2. Kyle, Zach (September 22, 2015). "Conglomerate plans to move the last vestiges of Morrison–Knudsen out of Boise; at least 75 layoffs". Idaho Statesman. (Boise). Retrieved September 17, 2017.
  3. "Harry Morrison dies at age 86". Lewiston Morning Tribune. Idaho. Associated Press. July 20, 1971. p. 1.
  4. "Harry W. Morrison". Find a Retrieved February 18, 2013.
  5. "Death Summon Morris Knudsen". Spokesman-Review. Associated Press. November 17, 1943. p. 3.
  6. "Morris Hans Knudsen". Find a Retrieved February 18, 2013.
  7. Davis, L.J. (June 11, 1989). "Unlikely, but Boise means big business". New York Times.
  8. Herman, Arthur. Freedom's Forge: How American Business Produced Victory in World War II, pp. 37, 51–5, 169–74, Random House, New York, NY, 2012. ISBN 978-1-4000-6964-4.
  9. "Three Mile Falls Diversion Dam". U.S. Bureau of Reclamation. Retrieved October 27, 2018.
  10. International Directory of Company Histories. Vol. 28. St. James Press. 1999. page 287
  11. International Directory of Company Histories. page 288.
  12. Herman, Arthur. Freedom's Forge: How American Business Produced Victory in World War II, pp. 37, 51–2, 55, 169–74, Random House, New York, NY, 2012. ISBN 978-1-4000-6964-4.
  13. "Builder Harry Morrison". Time. cover. May 3, 1954.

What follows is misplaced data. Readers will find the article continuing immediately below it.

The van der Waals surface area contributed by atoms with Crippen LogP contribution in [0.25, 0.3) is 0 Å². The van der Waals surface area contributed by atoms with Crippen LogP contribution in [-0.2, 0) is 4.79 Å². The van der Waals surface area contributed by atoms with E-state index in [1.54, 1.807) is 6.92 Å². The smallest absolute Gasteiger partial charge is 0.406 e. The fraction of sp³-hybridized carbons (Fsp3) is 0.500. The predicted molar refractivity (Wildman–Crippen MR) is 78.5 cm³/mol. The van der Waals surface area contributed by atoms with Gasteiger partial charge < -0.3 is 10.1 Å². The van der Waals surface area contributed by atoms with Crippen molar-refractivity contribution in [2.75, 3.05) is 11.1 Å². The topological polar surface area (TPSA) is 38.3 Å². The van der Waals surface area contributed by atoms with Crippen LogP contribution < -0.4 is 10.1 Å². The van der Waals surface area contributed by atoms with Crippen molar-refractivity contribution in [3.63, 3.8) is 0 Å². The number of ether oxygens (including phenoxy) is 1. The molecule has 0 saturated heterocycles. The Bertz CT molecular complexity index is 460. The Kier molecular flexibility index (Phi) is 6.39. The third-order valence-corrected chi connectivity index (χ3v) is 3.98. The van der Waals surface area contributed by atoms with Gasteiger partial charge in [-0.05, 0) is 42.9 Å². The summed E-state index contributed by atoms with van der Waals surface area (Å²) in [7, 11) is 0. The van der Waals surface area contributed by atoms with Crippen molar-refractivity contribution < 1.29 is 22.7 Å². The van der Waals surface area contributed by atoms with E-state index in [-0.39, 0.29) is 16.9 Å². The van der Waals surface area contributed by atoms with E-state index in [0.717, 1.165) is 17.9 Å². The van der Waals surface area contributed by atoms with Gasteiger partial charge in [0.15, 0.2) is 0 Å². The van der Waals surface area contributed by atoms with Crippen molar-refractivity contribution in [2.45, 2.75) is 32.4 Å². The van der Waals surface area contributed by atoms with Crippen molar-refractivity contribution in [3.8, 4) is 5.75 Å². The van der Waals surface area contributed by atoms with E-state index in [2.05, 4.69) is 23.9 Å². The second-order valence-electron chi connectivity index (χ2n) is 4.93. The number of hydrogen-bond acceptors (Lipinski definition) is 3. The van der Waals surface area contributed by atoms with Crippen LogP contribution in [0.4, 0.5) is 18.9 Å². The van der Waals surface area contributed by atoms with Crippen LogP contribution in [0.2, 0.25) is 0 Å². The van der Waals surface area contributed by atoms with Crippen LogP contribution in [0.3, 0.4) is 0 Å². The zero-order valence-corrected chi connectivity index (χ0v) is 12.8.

14. " Longest Tunnel in British Commonwealth" Railway Gazette 18 November 1955 page 584
  15. "Contracts & Tenders" Railway Gazette May 21, 1965 page 418
  16. "News" Railway Gazette August 4, 1967 page 563
  17. "Robe River – fourth mineral railway in the Pilbara" Railway Gazette International October 1972 pages 383/384
  18. Tregaskis, Richard (1975). Southeast Asia: Building the Bases; the History of Construction in Southeast Asia. Washington, DC: Superintendent of Documents, U.S. Government Printing Office. p. 37.
  19. After the Signing of the Paris Agreements: Documents on South Vietnam’s Political Prisoners. Cambridge, MA: NARMIC/VRC. 1973. p. 10.
  20. Brown, Holmes, and Don Luce (1973). Hostages of War: Saigon’s Political Prisoners. Washington, D.C.: Indochina Mobile Education Project. p. 43.CS1 maint: multiple names: authors list (link)
  21. Carlson, Brad (September 27, 2004). "Locomotive builder MotivePower to boost Boise workforce". Idaho Business Review. Retrieved April 22, 2017.   via EBSCO's Academic Search Complete (subscription required)